How the archive is organised

What state is it in; how is the archive organised?

Power digitises the negatives of his best work with an Imacon X5 scanner, which enables him to undertake the work at a high level and at home. (It's a 'virtual drum'scanner' and probably gives the best quality scanning available without actually using a drum scanner.) Power has four x 4TB Glyph Professional hard drives in his studio and his assistant, Murray Ballard, has back-ups of all these in his own home. They try to back up new work almost immediately. 

Power's negatives are mostly held at Magnum (certainly all the best ones) and are in dust-free, archival, negative binders. (Magnum in London has a temperature and humidity controlled storeroom with a 30 minute fire door). All the negatives from his project work were transferred to good quality negative file boxes some time ago (a bit of paid work by his children), while some older, second rate negatives are still in ring-bound negative folders.

His contact sheets are all stored in archival boxes, with the ones he is less interested in stored in non-archival boxes.

For each project, Power keeps a set of 20 x 24 inch prints in archival boxes and he keeps careful track of his work and where it goes. Power consistently tells his students that it's important that they continue to make real prints from their digital files, "so there is something real and tangible, rather than just a series of ones and zeros on a hard drive that may not be readable in the future."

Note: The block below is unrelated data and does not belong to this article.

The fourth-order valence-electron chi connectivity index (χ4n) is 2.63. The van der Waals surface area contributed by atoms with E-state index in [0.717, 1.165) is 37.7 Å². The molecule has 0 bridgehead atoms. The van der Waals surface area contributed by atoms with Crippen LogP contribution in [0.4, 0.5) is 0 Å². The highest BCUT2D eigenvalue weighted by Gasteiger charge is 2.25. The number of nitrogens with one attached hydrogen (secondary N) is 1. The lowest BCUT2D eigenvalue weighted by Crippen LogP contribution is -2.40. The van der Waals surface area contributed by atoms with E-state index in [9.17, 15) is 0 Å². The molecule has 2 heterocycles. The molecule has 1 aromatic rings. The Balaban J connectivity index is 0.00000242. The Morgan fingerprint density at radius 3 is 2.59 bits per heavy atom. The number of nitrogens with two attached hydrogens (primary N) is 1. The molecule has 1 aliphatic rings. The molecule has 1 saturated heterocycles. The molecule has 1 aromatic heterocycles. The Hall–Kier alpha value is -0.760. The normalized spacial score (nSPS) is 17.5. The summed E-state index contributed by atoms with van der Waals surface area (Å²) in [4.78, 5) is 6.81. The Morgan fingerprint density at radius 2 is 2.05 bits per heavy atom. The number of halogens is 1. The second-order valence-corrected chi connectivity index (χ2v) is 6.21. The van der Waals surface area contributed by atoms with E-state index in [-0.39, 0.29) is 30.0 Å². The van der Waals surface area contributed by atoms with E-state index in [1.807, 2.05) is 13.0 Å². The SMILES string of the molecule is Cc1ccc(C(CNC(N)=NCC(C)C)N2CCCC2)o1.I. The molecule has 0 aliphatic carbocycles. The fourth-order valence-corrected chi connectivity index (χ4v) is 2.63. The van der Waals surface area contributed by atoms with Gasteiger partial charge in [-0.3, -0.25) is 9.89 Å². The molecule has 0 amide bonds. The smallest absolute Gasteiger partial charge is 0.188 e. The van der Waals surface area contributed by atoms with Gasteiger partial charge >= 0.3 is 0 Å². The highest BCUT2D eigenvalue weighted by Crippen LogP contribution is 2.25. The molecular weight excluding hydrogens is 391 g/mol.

“When I started working in colour, I tried to keep that system going, archiving prints as I went. I didn’t know why I was doing it ... I never really thought it would be worth something, but I suppose I hoped that one day, it might be. The fact that I have tried my best to always keep at least one good set of every project is somnething I'm quite proud of. I'm extremely pleased that I found the time to do so,” says Power. Whilst this approach has not worked for every project, Power has been able to retain a set of prints from most commissions.

Power makes very few ink-jet prints – most have been disposed of over the years as technology has improved. He prefers c-type prints made with an enlarger or, in the last few years, c-type prints made from digital files that he prepares himself with his assistant's help.

Recently, the New Art Gallery, Walsall, acquired four large prints from the Black Country Stories series for their collection (the Gallery paid for the production of the work), and Power gave a set of 20 x 24 inch prints to Multistory.